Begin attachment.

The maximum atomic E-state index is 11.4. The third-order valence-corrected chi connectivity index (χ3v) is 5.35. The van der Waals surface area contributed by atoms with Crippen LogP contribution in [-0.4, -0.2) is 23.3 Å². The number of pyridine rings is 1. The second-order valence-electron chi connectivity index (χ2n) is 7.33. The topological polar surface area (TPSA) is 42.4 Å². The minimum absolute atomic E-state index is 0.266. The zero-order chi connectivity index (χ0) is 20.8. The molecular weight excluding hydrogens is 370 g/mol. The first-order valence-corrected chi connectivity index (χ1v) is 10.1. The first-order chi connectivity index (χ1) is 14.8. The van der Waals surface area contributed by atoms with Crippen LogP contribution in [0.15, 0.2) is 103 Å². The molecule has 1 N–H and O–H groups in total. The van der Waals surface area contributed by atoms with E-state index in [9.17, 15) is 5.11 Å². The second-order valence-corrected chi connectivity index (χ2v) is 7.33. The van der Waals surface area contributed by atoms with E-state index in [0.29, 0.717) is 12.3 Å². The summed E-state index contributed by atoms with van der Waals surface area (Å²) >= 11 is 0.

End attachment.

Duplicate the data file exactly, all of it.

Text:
The maximum atomic E-state index is 11.4. The third-order valence-corrected chi connectivity index (χ3v) is 5.35. The van der Waals surface area contributed by atoms with Crippen LogP contribution in [-0.4, -0.2) is 23.3 Å². The number of pyridine rings is 1. The second-order valence-electron chi connectivity index (χ2n) is 7.33. The topological polar surface area (TPSA) is 42.4 Å². The minimum absolute atomic E-state index is 0.266. The zero-order chi connectivity index (χ0) is 20.8. The molecular weight excluding hydrogens is 370 g/mol. The first-order valence-corrected chi connectivity index (χ1v) is 10.1. The first-order chi connectivity index (χ1) is 14.8. The van der Waals surface area contributed by atoms with Crippen LogP contribution in [0.15, 0.2) is 103 Å². The molecule has 1 N–H and O–H groups in total. The van der Waals surface area contributed by atoms with E-state index in [9.17, 15) is 5.11 Å². The second-order valence-corrected chi connectivity index (χ2v) is 7.33. The van der Waals surface area contributed by atoms with E-state index in [0.29, 0.717) is 12.3 Å². The summed E-state index contributed by atoms with van der Waals surface area (Å²) >= 11 is 0.